The despair:  There is a lot to hate in this budget.  It seems to slash at the programs that help people the most.  Just to point out two things.  It proposes cutting the budget of the Environmental Protection Agency by over 20%–you know, that little department that until recently worked really hard to make sure that we had clean air and clean water?  That ensured that we would move forward toward a future of sustainable, renewable energy?  That we would support world-wide efforts to battle the causes of climate change?  By contrast, the budget increases spending on the military by 13%.  That is a whopping increase, and it is hard to buy the argument that somehow Obama “hollowed out” our military preparedness when the previous budget exceeded the military budgets of China, Russia, Saudi Arabia, India, France, Britain, Japan, and Germany combined.  To help pay for this enormous increase, the proposed budget suggests cutting the food stamp program.

The hope:  Congress has ignored most of the draconian cuts to social programs and even made substantive increases in health care and other services, but they will wrap themselves in the flag and pass the military budget with no questions asked.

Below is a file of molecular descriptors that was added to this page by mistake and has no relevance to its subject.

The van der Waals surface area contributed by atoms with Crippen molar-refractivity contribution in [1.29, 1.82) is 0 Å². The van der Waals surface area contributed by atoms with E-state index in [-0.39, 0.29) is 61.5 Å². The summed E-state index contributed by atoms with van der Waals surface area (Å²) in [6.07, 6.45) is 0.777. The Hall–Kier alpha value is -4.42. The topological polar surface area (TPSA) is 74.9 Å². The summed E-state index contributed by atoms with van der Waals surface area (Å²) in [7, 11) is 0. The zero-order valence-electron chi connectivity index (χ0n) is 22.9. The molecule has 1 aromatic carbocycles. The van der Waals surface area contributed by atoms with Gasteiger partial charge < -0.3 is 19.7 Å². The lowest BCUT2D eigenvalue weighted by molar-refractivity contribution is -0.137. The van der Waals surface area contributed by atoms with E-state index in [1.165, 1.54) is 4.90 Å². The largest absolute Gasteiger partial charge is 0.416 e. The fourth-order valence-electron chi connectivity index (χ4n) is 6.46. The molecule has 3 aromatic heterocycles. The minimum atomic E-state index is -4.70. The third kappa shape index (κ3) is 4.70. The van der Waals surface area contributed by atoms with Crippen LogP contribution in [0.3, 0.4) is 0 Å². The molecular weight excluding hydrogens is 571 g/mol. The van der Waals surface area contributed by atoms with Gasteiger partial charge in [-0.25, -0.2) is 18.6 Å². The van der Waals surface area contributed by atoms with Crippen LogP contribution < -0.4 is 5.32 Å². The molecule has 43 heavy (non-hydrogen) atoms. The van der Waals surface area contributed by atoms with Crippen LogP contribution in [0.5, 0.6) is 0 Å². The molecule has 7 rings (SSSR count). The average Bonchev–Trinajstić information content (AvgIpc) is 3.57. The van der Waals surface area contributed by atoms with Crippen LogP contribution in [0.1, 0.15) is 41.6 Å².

Headline:  Transgender Student Protections Curbed

The despair:  Betsy DeVos and Jeff Sessions are at it again, rolling back protections for trans students to use the bathroom that corresponds with their chosen gender identity.  It seems this decree only helps adults who are made uncomfortable by the existence of trans people and fervently hope they will just go away.  Living in California where gender-neutral bathrooms in most public spaces are becoming the norm, their action does little harm.  However, it once again, codifies this administration’s hostility toward the LGBTQ community.